Shannons Autumn Auction preview

There’s plenty of hot action in the Shannons 2022 Autumn Auction. Here are our highlights


Shannons’ seasonal classic car auctions are always a highlight on the automotive auction calendar, and their autumn auction is looking to be one of the best yet.

With classic Holdens, Fords, 4x4s, 90s Japanese hero cars and many Euro treasures as well, there’s plenty to feast your eyes on. We’ve gone through and cherry-picked our 10 favourite machines that are hitting the block, but rest assured, this is just the tip of the iceberg.

Bidding opens in just under a week on Tuesday 17 May at 10am AEST, and closes a week later from 7pm AEST on Tuesday 24 May.

Our first pick is pretty self-explanatory; after all, a genuine 1976 LX Torana SS hatch in Papaya Orange basically speaks for itself.

The first owner specced it out with the M21 four-speed manual and black-and-white Houndstooth interior, and you even get a Hatch Hutch included in the deal! The Hotwires are cool too, but if you’re all about originality, the original steelies and hubcaps are also still with the car.

Shannons’ value guide places it in the AU$150,000-$180,000 bracket, and with another LX SS hatch in similar spec selling at auction for AU$223,000 (before BP) earlier this year, that seems to be a fair estimation.

If you prefer your flavour of Torana in six-pot form, Shannons also has this ’73 LJ GTR XU-1 hitting the block, with just 60,000 miles on the clock.

If the Salamanca Red paint looks in particularly good condition, it’s because the Torry underwent a complete resto before coming up for auction, despite the low mileage. The hotty 202 and four-cogger manual are the original units that’ve been treated to a rebuild, while most of the interior is the original trim. Shannons’ price guide sits between AU$160,000-$180,000, and with no reserve, it should attract some spicy bidding action.

There’s plenty of heavy hitters for Blue Oval fans as well, including this genuine 1967 XR GT Falcon.

It has a rich history, with just three owners from new, all of whom kept the GT in mostly original condition and just 83,000 miles under its wheels. One big change the current owner did make was swapping the original 289 V8 for a peppier 302, but he had the smarts to keep the original mill, which is included in the sale. The XR is valued in the AU$100,000-$150,000 bracket. There’s also a gold XT GT for sale for fans of Ford’s early iteration of muscly Falcons.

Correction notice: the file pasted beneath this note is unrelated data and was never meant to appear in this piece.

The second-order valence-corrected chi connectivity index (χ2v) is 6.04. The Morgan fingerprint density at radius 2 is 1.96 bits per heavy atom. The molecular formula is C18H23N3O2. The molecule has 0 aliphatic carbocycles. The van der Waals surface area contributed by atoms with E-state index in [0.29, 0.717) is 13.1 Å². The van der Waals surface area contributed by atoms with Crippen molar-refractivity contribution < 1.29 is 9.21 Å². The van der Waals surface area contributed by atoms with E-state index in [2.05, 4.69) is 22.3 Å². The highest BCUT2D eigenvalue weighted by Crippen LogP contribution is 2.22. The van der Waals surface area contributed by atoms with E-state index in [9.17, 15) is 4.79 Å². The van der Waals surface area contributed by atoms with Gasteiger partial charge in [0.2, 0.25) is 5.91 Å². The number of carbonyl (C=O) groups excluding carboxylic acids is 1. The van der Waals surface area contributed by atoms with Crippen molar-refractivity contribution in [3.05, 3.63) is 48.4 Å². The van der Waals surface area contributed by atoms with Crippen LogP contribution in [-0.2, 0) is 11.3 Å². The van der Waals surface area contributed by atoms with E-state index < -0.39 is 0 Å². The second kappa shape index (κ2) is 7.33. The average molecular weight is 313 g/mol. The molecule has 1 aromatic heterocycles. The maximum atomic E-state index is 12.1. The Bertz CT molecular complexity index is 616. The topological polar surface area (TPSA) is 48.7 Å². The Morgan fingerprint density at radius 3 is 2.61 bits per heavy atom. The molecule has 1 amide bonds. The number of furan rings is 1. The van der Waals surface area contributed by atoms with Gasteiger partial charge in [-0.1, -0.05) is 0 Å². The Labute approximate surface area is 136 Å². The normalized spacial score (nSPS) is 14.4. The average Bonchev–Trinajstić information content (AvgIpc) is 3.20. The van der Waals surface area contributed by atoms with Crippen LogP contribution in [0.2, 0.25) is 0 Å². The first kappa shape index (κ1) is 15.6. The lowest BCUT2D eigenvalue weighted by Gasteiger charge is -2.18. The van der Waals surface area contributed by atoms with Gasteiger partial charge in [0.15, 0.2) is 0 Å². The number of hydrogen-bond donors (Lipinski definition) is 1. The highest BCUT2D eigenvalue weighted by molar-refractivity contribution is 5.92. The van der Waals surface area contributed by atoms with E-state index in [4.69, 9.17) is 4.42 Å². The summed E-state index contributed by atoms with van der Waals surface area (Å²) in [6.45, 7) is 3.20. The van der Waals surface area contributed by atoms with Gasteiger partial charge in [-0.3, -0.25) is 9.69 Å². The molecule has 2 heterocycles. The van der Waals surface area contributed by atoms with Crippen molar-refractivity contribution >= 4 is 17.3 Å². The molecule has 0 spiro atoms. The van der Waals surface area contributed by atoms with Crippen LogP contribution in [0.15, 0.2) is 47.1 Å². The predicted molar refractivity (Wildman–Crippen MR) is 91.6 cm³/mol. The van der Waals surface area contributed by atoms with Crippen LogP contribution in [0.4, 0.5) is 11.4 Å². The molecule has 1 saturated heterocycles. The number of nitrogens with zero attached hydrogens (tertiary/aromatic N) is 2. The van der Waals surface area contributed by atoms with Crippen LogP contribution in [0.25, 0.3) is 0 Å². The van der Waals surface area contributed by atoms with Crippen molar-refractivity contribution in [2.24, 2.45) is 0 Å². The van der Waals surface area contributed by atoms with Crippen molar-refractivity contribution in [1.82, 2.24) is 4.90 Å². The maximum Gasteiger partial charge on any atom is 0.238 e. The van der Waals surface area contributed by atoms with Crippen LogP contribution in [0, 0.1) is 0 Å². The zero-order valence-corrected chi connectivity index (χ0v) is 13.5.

While there’s no XY GTHOs in this auction field, that doesn’t mean there isn’t a rare offering from this much-loved Falcon era on the blocks. Less than 500 of these XY 4×4 utes were built in in 1972, and with a decent number of those now with the petrolhead gods, it makes this survivor a rare bird indeed.

Certain parts of the XY have been overhauled over the years, including a refresh of the 250-cube inline six, a blow-over of the white paint, and a rebuild of the front diff. Shannons’ price guide gives it a value of AU$50,000-$60,000.

This ’82 Ford Fairmont Ghia ESP doesn’t boast a full matching-numbers history, but that means it’s been modified guilt-free, and we think it’s a better thing for it.

Originally a six-cylinder car, this genuine Ghia ESP now rocks a 5.8-litre V8 with a five-speed manual, bonnet scoop, roof wing, rear spoiler, and gold-centred OS Formula wheels that offset the factory pinstriping perfectly.

Just over a month ago, a genuine XE007 V8 Fairmont Ghia press car sold at auction for AU$170,100 before BP, so Shannons’ value of AU$45,000-$55,000 for this makes it a cheap prospect.

If you’re a lover of those boxy 80s Falcons and you’re in the market for a project, it doesn’t get much cooler than this 1980 XD Sundowner panel van!